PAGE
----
From the living room to the supermarket: the rise of Didsbury Gin

Mark and Liam from Didsbury Gin, with Jenny Campbell from Dragon’s Den

Liam Manton, co-founder, Didsbury Gin:

Manchester is a passionate, creative, fascinating place. When we started Didsbury Gin it was all about capturing those things and, well, distilling them.

We were making gin at the same time as working full-time jobs. But even though that sounds amateur, we knew what we had created was real quality.  When both of us were made redundant in quick succession, Didsbury Gin turned from a side-hustle into a full-time venture.

If someone had told me a few years ago that we’d be running a successful gin brand, appearing on Dragon’s Den, stocked in retailers as diverse as Wetherspoons, Harvey Nichols and Selfridges, I’d have asked them how much they’d had to drink. But here we are – from making our first bottles in Mark’s living room to seeing them lining the shelves of national supermarkets.

People often ask me about the key to our success. The best advice I can give is actually quite simple – make a great quality product that appeals to a wide-range of people. Consumer tastes in the UK are changing. People no longer just order the same thing without a thought – increasingly, they go into pubs, bars, supermarkets and restaurants looking for inspiration. They care about provenance, creativity, experiences, how the bottle and the drink looks, whether it matches their mood and the occasion. Pubs don’t just stock a single gin anymore – they have different brands, flavours, strengths. We’ve just worked with Simon Wood, the Masterchef winner, to create a Tutti-Frutti gin for Aldi. That would have been unthinkable a few years ago – not just for us as a smaller company, but for the public to embrace it.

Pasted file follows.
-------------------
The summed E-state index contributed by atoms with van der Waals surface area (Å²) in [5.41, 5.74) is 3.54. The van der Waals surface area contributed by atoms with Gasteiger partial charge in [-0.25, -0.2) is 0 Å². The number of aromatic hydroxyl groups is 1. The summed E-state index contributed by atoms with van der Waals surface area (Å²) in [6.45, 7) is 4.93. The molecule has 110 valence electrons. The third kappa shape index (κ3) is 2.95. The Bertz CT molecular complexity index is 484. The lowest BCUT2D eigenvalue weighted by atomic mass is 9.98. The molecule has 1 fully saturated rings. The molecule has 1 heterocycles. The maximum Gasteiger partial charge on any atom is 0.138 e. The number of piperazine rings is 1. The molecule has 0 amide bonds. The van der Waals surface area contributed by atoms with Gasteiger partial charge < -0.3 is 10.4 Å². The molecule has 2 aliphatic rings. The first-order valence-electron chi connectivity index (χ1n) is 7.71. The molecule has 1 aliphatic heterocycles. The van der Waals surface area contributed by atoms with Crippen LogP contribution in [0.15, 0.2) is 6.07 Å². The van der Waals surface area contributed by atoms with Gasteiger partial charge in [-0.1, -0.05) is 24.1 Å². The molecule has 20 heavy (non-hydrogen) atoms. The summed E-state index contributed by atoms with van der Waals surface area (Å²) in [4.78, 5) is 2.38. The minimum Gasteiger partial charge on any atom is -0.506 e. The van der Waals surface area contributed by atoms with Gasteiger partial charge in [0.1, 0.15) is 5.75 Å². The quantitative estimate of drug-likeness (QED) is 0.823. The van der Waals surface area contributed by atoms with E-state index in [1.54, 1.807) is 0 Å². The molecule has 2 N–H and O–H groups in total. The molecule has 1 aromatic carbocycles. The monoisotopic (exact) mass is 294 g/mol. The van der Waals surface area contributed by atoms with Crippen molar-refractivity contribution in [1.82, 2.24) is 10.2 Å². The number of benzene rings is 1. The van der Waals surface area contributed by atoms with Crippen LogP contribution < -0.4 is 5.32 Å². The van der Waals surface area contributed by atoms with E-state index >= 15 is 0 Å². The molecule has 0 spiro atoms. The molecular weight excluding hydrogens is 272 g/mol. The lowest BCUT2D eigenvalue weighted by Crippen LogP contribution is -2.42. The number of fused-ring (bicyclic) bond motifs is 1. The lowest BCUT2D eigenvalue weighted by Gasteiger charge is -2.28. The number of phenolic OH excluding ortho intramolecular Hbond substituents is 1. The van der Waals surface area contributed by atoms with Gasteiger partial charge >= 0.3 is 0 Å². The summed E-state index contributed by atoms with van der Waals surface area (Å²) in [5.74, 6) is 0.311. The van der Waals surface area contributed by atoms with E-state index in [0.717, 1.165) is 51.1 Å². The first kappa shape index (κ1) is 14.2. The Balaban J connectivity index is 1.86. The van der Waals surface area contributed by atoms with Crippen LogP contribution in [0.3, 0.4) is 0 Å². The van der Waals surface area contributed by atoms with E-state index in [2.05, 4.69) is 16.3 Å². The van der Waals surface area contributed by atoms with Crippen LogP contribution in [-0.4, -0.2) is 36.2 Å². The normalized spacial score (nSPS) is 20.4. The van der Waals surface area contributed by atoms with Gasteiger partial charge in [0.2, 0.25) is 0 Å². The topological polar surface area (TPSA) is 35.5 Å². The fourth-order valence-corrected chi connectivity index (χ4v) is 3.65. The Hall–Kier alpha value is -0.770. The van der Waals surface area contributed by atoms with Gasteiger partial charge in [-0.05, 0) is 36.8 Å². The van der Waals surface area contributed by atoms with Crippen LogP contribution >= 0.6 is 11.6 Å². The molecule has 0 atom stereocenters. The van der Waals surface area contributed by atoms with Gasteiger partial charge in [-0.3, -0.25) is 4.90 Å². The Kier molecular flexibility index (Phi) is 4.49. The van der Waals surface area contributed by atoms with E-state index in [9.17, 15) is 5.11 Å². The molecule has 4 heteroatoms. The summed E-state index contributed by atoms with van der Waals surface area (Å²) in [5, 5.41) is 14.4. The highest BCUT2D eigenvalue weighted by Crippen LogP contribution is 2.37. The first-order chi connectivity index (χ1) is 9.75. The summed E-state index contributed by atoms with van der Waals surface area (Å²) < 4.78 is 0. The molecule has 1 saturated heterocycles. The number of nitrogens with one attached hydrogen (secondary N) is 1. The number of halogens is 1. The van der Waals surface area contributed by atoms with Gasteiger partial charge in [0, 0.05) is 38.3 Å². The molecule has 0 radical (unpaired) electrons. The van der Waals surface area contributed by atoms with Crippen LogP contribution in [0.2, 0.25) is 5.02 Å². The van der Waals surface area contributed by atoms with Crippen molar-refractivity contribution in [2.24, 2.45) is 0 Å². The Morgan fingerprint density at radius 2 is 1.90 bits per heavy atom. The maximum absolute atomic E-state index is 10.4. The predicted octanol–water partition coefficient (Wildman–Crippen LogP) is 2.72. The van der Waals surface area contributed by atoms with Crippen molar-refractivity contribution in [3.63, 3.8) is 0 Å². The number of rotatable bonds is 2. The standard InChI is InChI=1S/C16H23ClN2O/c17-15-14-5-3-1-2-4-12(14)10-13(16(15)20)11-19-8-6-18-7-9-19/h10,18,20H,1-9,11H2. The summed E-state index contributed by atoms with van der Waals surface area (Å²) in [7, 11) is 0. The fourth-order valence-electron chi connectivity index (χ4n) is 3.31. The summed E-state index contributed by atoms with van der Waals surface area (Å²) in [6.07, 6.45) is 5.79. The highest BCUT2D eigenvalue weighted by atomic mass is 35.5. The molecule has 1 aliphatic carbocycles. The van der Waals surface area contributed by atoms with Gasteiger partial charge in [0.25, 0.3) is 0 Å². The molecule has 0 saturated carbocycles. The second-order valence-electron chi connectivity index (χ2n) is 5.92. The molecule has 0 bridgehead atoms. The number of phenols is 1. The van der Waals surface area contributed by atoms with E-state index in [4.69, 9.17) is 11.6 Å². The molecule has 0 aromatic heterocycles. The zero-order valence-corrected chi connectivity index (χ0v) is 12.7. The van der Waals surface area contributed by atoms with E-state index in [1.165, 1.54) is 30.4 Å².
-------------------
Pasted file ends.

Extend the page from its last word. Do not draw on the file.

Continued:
Spirits are one of the UK’s most valuable and important exports and that’s the next big step for us. It’s not just the money it makes for the fantastic companies we have here but also the reputation – across the world, UK spirits are a by-word for quality.

Of course, success for a small business like ours is down to a mixture of hard-work, great ideas, skill, meeting the right people and a little bit of luck. But we don’t exist in a vacuum. In the UK, we have one of the highest rates of spirit duty in the world. But the bit that really doesn’t make sense is that we don’t know from one year to the next what will happen – will it stay the same, will it go up? How can small business ever hope to make plans? How can we increase production, hire more staff, expand our premises when we don’t know what tax we will be paying in 12 months’ time?

UK spirits has changed so much – there are so many new distillers across the country making great products. In order to give these small businesses the best possible chance to flourish, grow and invest, Government should work with spirits producers large and small to fix the duty system. Together, we can create something that is both fair and stable, benefiting consumers, businesses, and public finances and inspiring more people to turn their passion into a product.